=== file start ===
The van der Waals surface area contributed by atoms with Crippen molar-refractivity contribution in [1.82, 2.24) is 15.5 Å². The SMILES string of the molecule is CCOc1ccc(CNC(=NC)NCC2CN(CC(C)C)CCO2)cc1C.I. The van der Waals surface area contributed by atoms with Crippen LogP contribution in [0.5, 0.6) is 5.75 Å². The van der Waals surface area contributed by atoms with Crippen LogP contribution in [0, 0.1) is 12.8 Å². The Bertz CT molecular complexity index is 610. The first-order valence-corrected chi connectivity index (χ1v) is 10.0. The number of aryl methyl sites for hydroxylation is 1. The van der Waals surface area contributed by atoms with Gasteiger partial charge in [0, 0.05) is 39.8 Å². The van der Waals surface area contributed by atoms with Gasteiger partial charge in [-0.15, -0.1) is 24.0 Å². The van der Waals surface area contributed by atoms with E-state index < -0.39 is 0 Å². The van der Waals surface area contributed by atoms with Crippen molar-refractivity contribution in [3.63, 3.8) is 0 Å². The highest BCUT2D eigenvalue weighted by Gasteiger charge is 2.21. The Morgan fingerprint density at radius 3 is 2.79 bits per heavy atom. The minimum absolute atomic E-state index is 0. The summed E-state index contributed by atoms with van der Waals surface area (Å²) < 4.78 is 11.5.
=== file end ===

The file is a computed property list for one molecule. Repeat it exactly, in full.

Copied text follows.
The van der Waals surface area contributed by atoms with Crippen molar-refractivity contribution in [1.82, 2.24) is 15.5 Å². The SMILES string of the molecule is CCOc1ccc(CNC(=NC)NCC2CN(CC(C)C)CCO2)cc1C.I. The van der Waals surface area contributed by atoms with Crippen LogP contribution in [0.5, 0.6) is 5.75 Å². The van der Waals surface area contributed by atoms with Crippen LogP contribution in [0, 0.1) is 12.8 Å². The Bertz CT molecular complexity index is 610. The first-order valence-corrected chi connectivity index (χ1v) is 10.0. The number of aryl methyl sites for hydroxylation is 1. The van der Waals surface area contributed by atoms with Gasteiger partial charge in [0, 0.05) is 39.8 Å². The van der Waals surface area contributed by atoms with Gasteiger partial charge in [-0.15, -0.1) is 24.0 Å². The van der Waals surface area contributed by atoms with E-state index < -0.39 is 0 Å². The van der Waals surface area contributed by atoms with Crippen molar-refractivity contribution in [3.63, 3.8) is 0 Å². The highest BCUT2D eigenvalue weighted by Gasteiger charge is 2.21. The Morgan fingerprint density at radius 3 is 2.79 bits per heavy atom. The minimum absolute atomic E-state index is 0. The summed E-state index contributed by atoms with van der Waals surface area (Å²) < 4.78 is 11.5.